Looks like the myth that a girl can't get pregnant the first time she has sex has busted open like a decades-old rubber. A study by the Centers for Disease Control and Prevention finds that condom use has risen dramatically among couples having premarital sex for the first time, climbing from 55 percent before 1985 to 84 percent in recent years. This is a pretty big deal, considering that 94 percent of women age 15 to 44 have had premarital intercourse, and those that don't protect themselves their first time "are about twice as likely to become teen mothers," according to the study. As for "sexually experienced" women, as the researchers calls them, "virtually all" have "used some method of contraception" at some point in their lives. The most popular method is the pill, which is used by 10.7 million, and, believe it or not, sterilization follows close behind with 10.3 million.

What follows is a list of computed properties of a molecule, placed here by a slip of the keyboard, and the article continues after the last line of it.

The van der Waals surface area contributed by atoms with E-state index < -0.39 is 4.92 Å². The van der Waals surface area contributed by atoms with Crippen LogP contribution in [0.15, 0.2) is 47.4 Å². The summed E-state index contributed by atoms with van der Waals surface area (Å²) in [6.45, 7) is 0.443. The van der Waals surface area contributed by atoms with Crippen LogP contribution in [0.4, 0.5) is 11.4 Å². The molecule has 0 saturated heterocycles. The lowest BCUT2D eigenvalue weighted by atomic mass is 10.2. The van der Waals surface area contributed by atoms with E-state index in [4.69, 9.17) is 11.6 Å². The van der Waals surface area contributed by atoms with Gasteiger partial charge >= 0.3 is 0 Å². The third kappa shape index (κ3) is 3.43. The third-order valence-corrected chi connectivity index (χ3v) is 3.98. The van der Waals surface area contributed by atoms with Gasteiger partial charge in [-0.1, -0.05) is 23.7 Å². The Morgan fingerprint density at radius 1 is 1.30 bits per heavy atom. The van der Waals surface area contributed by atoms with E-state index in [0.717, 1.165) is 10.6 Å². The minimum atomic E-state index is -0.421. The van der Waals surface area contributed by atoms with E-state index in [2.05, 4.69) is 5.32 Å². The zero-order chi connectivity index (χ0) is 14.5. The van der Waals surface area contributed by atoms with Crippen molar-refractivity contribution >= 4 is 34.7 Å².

To recap: Unmarried virgins are at least protecting themselves the first time they have sex and experienced ladies are protecting themselves -- sometimes. OK, sarcasm aside, this is legitimately good news. It's just important to keep the findings in perspective, as the survey itself makes a point of doing:
[This] does not mean that contraceptive use in the United States is completely consistent or effective. One-half of all pregnancies in the United States are unintended, and the average probability of an unintended pregnancy in 12 months of contraceptive use in the United States is 12%, unchanged from 1995. Most pregnancies among contraceptive users are caused by inconsistent or incorrect use.
We have succeeded in easing access to, and encouraging the use of, birth control. The next hurdle: contraceptive consistency.